What would you say about a movie that ends with a temple donation box being smashed and its idol being beheaded? It takes guts to make a film without antagonizing the religious fundamentalists and making them sniff for yet another meaty reason for protecting their religion. So, here’s to you the saar (purport) of the movie, Oh My God strewn with quotes from the Bhagwad Gita:
“There is neither this world nor the world beyond nor happiness for the one who doubts.”
OMG is based on the religion of an atheist. In fact, its very first sequence turns religion on its head. The lead character, Kanjibhai is an avowed atheist, makes a living from the fear of God. He justifies his act as almost everyone is busy making hay while the sun of faith shines. Things go awry after an earthquake destroys his antique shop and leads him to sue the insurance company.
“Man is made by his belief. As he believes, so he is.”
When the insurance company shrugs it off as an act of God, Kanjibhai sues God i.e. the religious authorities. His logic: When electricity goes off, you don’t call up Anil Ambani but report to his officers. Enter Akshay Kumar, essaying the modern avatar of Lord Krishna, riding a stylish bike to rescue Kanjibhai from his opponents. Hence begins the divine comedy and eternal battle between God v/s Man, Faith v/s Logic, Religion v/s Scripture, Kanji v/s Krishna.
To begin with, OMG isn’t an anti-god film or a ‘Ten Commandments’, ‘The Passion of Christ’, ‘Ar-Risalah’ (The Message) or ‘Mahabharat’ for the atheists and agnostics. The film comes across as an updated version of ‘Yahi hai zindagi’ starring Sanjeev Kumar as an atheist and Vikram Gokhale as Lord Krishna and even ‘Lok-Parlok’ where Jeetendra sparks off a morcha in hell for the asuras (demons) being exploited by Yamraj (the god of death), by making them work overtime. The film protests against the religious practices, and not the religions.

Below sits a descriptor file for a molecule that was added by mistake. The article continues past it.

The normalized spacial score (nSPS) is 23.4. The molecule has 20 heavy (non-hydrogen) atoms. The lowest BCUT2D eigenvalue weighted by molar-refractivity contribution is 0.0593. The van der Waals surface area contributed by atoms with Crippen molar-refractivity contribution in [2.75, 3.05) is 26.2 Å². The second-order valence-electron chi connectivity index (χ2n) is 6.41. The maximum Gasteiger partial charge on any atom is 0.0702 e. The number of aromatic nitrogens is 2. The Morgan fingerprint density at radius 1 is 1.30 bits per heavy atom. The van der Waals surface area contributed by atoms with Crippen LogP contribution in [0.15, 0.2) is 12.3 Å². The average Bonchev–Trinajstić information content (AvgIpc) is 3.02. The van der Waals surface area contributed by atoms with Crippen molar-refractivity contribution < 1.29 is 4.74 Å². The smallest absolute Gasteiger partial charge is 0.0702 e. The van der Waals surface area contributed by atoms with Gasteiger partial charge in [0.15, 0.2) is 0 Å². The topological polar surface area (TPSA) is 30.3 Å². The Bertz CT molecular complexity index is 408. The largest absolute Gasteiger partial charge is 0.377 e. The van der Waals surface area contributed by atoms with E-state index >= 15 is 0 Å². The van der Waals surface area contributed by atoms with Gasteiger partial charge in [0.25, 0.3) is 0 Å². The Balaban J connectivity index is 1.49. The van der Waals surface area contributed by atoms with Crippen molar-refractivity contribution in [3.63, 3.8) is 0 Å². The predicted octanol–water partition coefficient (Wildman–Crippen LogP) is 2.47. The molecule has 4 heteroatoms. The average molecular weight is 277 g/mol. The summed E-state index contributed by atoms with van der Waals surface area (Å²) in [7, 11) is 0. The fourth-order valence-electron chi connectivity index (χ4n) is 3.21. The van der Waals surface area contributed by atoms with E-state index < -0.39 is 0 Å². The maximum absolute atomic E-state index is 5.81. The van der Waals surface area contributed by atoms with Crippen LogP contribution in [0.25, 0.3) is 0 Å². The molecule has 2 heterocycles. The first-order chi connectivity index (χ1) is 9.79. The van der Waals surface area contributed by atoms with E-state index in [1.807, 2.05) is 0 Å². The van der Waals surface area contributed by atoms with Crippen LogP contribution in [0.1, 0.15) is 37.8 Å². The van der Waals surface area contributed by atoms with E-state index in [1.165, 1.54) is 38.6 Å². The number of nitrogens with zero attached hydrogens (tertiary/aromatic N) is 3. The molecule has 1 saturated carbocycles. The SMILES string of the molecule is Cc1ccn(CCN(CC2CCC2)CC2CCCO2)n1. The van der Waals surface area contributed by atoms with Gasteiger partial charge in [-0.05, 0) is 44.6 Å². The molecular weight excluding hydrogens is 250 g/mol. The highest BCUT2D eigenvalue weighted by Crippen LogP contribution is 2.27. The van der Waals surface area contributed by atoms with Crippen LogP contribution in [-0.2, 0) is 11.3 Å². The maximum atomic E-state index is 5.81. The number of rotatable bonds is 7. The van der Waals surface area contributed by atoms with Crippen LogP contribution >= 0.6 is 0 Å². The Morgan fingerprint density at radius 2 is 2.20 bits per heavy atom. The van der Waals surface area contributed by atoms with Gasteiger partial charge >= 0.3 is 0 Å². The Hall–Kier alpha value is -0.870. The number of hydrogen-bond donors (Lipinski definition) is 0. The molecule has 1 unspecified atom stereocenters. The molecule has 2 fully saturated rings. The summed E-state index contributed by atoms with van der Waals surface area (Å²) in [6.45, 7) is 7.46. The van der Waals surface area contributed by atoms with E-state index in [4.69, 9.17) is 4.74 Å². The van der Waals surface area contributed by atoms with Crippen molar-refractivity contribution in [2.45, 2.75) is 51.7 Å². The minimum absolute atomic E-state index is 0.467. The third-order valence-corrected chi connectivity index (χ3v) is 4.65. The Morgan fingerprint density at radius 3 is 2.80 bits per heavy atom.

“It is better to live your own destiny imperfectly than to live an imitation of somebody else’s life with perfection.”
Relax all you world cinema and theatre aficionados, OMG is of course inspired by the Australian film, ‘The man who sued God’ starring Billy Connolly, directed by Mark Joffe – on which the Gujarati play, ‘Kanji v/s Kanji’ and Hindi play, ‘Kishan v/s Kanhaiya’ are based on. Nevertheless, it would still remind you of ‘Yahi hai zindagi’ and ‘Lok Parlok’ –films which reflected the woes of a common man.
OMG resonates the teaching of Bhagwad Gita, by charting its own path imperfectly than living an imitation of someone else’s film. The film is replete with its own share of flaws, for instance, the way earthquake scene was executed, the characterization of Mithun Chakraborty as godman (not to forget his ill-fitting wig), the bike sequence seemed to be there just because Akshay Kumar is one of the producers of OMG, the ICU which is more of an ‘I don’t see you’ – where not a single nurse bothers to keep an eye on the comatose Kanjibhai conversing with Lord Krishna busy playing ‘god-god’ in the ICU.